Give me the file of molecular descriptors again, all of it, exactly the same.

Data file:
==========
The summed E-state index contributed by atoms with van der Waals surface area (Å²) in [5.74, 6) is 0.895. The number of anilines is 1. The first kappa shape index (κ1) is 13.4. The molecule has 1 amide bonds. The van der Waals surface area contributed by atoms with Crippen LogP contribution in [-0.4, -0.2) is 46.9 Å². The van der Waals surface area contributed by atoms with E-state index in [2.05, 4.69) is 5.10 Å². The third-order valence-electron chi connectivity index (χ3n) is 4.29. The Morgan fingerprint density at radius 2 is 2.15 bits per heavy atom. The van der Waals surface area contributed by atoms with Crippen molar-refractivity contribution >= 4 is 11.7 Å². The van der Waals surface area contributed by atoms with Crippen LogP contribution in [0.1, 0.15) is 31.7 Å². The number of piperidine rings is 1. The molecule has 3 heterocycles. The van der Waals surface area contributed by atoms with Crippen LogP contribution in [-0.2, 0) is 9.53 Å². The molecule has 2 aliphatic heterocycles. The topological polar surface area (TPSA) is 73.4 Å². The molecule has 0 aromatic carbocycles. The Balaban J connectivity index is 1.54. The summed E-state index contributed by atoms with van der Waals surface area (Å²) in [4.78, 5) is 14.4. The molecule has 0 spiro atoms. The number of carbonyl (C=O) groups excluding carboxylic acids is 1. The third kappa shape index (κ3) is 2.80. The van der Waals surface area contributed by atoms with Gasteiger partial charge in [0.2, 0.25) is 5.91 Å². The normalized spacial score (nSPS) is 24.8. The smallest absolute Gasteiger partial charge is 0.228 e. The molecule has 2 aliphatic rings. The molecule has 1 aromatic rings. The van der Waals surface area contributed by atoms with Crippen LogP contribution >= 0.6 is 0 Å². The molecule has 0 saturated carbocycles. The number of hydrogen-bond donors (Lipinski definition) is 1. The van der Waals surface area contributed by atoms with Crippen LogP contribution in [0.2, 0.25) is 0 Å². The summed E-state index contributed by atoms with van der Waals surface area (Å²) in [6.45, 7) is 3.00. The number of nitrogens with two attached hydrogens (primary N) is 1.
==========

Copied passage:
The summed E-state index contributed by atoms with van der Waals surface area (Å²) in [5.74, 6) is 0.895. The number of anilines is 1. The first kappa shape index (κ1) is 13.4. The molecule has 1 amide bonds. The van der Waals surface area contributed by atoms with Crippen LogP contribution in [-0.4, -0.2) is 46.9 Å². The van der Waals surface area contributed by atoms with E-state index in [2.05, 4.69) is 5.10 Å². The third-order valence-electron chi connectivity index (χ3n) is 4.29. The Morgan fingerprint density at radius 2 is 2.15 bits per heavy atom. The van der Waals surface area contributed by atoms with Crippen molar-refractivity contribution >= 4 is 11.7 Å². The van der Waals surface area contributed by atoms with Crippen LogP contribution in [0.1, 0.15) is 31.7 Å². The number of piperidine rings is 1. The molecule has 3 heterocycles. The van der Waals surface area contributed by atoms with Crippen LogP contribution in [-0.2, 0) is 9.53 Å². The molecule has 2 aliphatic heterocycles. The topological polar surface area (TPSA) is 73.4 Å². The molecule has 0 aromatic carbocycles. The Balaban J connectivity index is 1.54. The summed E-state index contributed by atoms with van der Waals surface area (Å²) in [4.78, 5) is 14.4. The molecule has 0 spiro atoms. The number of carbonyl (C=O) groups excluding carboxylic acids is 1. The third kappa shape index (κ3) is 2.80. The van der Waals surface area contributed by atoms with Gasteiger partial charge in [0.2, 0.25) is 5.91 Å². The normalized spacial score (nSPS) is 24.8. The smallest absolute Gasteiger partial charge is 0.228 e. The molecule has 2 aliphatic rings. The molecule has 1 aromatic rings. The van der Waals surface area contributed by atoms with Crippen LogP contribution >= 0.6 is 0 Å². The molecule has 0 saturated carbocycles. The number of hydrogen-bond donors (Lipinski definition) is 1. The van der Waals surface area contributed by atoms with Crippen LogP contribution in [0.2, 0.25) is 0 Å². The summed E-state index contributed by atoms with van der Waals surface area (Å²) in [6.45, 7) is 3.00. The number of nitrogens with two attached hydrogens (primary N) is 1.